Campus DKMS bone marrow drive saves lives

Marshall University Bone Marrow Week helps find matching donors for patients in need across the country. 

Campus student ambassador Adam Guthrie said he is excited about the involvement at Marshall University and hopes to see a big turnout this year.  The international nonprofit organization DKMS is dedicated to the fight against blood cancer and other blood disorders by creating awareness, recruiting bone marrow donors and raising funds to assist with donor registration cost. 

Guthrie said this is the first time Marshall has done a bone marrow event to this capacity.

“It’s the largest event we’ve had here at Marshall,” Guthrie said. 

Guthrie said he wants potential donors to understand that bone marrow and stem cell donations have changed in recent years. 

Student volunteer Emmalee Moles donated stem cells in spring of 2017.

After being swabbed, Moles said she was contacted roughly two weeks later to donate stem cells. Moles said she believes DKMS made the process smooth and convenient for her, which makes her willing to donate again if needed.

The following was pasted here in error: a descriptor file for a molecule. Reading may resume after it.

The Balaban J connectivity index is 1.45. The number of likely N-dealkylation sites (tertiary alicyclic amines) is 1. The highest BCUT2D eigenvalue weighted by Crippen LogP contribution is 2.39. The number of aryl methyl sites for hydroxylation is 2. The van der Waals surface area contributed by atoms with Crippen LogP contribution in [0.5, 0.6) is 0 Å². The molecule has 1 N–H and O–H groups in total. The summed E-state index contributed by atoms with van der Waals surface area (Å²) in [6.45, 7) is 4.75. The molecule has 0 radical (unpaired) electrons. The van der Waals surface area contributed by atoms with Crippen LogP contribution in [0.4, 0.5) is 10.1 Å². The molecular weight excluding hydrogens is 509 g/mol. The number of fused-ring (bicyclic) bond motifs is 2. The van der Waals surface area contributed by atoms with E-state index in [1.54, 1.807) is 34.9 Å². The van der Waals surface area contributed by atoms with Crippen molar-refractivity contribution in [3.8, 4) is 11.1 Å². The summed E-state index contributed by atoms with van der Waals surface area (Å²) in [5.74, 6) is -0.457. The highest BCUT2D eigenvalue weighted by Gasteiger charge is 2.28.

“I’d do it 100 times if I could,” Moles said.

The objective of the week is to get as many students swabbed as possible and into the database to help build a more diverse list of donors that could potentially help save more lives.

 Student volunteer Emily Moore said she was motivated to get involved with DKMS after a friend in high school was diagnosed with leukemia.

“We just wanted to help her out and do anything we could to support her and others with leukemia and other blood disorders,” Moore said. “Our goal is the swab at least 100 people per day to get 500 for the entire week.”

DKMS will be collecting cheek swabs until Sept. 21 on the Memorial Student Center Plaza. 

Students interested in learning more may contact Guthrie at [email protected].

Taylor Speight can be contacted at